There is no doubt that the advent of social media has brought it with many welcomed and some not so welcomed developments. Social media platforms have revolutionized the way we stay in touch with each other, and it has become an integral part of the daily life of many.
While there are many positive roles played by social media, it has many setbacks as recent reports have said that over- or misuse of social media can have a negative impact on self-esteem and mental health, particularly among younger users. In today’s world, most people rely on social media platforms such as Facebook, Twitter, Snapchat, YouTube, and Instagram to find and connect with each other. Ironically for a technology that is designed to bring people closer together, spending too much time engaging with social media can actually make you feel lonelier and more isolated—and exacerbate mental health problems such as anxiety and depression.
In the light of the current impasse on the effect of Facebook on the minds of children, the question comes to mind particularly now that there is a veiled agreement that social media which was originally created to foster sharing of ideas, thoughts, information, and encourage the building of virtual networks and communities, is gradually becoming a nightmare to some of its users, particularly the children/youths.
Looking at the crowd of young Nigerians that fraternize with the social media with “exiting progress”, recorded in this direction, and instincts coming from the larger society, it is evident that social media has great power to educate, create new ideas and promote human relations. But just as an unchained torrent of water submerges whole countrysides and devastates crops, even so, uncontrolled use of social media serves but to destroy.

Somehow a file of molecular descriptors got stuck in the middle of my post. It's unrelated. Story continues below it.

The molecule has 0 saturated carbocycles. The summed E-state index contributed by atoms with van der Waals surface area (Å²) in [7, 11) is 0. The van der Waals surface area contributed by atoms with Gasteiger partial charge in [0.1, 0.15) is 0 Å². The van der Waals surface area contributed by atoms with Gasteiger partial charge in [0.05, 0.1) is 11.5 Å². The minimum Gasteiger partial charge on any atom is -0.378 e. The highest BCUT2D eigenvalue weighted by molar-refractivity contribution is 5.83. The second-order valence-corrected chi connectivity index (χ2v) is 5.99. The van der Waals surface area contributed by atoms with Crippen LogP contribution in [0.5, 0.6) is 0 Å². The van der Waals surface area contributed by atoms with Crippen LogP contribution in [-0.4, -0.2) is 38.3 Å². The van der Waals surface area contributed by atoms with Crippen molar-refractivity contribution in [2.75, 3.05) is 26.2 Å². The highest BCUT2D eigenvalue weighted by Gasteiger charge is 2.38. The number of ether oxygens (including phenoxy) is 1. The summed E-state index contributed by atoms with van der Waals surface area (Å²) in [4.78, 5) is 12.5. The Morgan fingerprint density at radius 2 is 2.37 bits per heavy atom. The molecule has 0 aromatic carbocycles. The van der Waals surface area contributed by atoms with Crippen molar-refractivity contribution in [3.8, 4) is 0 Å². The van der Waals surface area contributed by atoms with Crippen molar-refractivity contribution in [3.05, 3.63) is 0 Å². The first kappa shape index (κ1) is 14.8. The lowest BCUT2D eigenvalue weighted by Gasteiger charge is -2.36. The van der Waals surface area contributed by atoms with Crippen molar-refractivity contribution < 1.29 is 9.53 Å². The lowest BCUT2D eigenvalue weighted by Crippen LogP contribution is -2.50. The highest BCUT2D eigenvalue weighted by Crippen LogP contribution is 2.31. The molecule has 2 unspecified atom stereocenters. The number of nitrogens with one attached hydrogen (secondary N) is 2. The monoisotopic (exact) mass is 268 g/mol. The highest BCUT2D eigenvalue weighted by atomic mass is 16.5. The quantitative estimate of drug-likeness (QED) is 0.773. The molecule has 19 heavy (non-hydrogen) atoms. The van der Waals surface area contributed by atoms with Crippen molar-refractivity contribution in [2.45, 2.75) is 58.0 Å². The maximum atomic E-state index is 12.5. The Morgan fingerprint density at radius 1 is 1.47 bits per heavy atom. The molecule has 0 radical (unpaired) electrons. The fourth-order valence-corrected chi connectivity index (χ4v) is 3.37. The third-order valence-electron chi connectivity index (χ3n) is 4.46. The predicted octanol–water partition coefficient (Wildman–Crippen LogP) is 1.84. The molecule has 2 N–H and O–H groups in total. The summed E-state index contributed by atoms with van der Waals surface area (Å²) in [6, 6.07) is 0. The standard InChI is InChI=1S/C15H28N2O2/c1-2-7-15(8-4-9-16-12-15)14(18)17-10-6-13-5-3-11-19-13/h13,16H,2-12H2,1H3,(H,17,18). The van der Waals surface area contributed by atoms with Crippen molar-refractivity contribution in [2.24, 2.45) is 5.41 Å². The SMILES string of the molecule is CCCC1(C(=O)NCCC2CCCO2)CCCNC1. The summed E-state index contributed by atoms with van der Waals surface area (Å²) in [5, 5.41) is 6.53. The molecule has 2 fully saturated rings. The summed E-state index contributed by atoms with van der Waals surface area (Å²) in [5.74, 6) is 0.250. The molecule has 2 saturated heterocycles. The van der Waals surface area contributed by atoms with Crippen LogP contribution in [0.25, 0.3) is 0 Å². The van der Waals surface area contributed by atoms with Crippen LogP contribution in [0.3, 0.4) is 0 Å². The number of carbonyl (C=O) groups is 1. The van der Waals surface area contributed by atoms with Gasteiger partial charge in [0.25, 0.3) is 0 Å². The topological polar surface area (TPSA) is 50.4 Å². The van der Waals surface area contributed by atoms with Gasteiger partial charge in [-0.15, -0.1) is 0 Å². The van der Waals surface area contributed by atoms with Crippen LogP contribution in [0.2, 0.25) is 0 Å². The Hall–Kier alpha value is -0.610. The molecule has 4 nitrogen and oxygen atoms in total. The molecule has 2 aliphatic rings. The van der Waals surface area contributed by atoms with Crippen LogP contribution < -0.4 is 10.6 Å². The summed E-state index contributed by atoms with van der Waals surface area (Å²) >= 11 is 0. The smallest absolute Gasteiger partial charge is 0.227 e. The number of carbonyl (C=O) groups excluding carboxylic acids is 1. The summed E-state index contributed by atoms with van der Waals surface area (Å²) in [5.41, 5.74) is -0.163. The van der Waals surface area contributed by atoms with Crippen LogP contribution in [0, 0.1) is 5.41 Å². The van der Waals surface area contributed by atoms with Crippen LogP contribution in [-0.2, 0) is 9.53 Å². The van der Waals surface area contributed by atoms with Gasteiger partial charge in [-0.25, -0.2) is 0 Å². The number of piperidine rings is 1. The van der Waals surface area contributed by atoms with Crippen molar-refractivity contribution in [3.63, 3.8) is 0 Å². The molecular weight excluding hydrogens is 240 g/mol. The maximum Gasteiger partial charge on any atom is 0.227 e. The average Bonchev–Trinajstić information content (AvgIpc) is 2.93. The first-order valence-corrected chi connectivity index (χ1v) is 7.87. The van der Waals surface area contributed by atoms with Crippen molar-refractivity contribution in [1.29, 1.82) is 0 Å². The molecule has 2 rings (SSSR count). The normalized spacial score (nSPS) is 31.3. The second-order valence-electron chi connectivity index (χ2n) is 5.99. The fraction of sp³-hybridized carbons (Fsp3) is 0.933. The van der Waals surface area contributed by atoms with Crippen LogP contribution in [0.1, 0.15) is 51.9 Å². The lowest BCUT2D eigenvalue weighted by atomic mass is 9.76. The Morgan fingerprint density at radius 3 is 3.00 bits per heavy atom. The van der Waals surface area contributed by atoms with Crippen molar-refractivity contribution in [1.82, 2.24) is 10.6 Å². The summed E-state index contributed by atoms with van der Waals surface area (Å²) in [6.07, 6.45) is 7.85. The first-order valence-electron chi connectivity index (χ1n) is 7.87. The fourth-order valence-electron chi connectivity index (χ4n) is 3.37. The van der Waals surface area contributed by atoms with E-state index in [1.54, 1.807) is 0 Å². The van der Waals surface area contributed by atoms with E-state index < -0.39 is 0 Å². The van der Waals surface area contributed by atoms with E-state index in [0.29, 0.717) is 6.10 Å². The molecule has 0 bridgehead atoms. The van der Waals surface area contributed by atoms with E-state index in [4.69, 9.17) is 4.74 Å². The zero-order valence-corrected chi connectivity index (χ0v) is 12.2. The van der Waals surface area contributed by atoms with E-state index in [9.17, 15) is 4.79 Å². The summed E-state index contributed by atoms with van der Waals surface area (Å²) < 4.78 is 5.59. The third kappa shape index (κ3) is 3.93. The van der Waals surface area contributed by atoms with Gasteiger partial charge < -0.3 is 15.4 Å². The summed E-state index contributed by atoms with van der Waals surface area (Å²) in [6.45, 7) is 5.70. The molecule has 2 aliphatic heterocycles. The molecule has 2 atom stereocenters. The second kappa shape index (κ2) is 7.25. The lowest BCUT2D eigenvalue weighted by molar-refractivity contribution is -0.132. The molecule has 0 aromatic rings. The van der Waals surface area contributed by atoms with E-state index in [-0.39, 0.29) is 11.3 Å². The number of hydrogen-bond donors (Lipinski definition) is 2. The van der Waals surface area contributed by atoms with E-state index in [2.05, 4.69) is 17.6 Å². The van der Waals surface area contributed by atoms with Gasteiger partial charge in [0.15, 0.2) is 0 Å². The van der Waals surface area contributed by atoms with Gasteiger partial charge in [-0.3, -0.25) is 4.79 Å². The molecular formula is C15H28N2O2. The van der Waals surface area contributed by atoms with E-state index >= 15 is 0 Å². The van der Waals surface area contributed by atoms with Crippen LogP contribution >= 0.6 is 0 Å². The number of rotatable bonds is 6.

The ubiquitous use of social media has led to research studies on its psychological implications. According to a study employed by ‘The Journal on Mental Health and Human Behavior’, social anxiety resulting from social media use in African country is more prevalent today. Again, aside from the fact that many who originally supported youth’s unhindered access to social media have recently come to realize that such judgment was plagued with both moral and ethical issues, there are questions of what the parents and government are doing to regulate the access from within?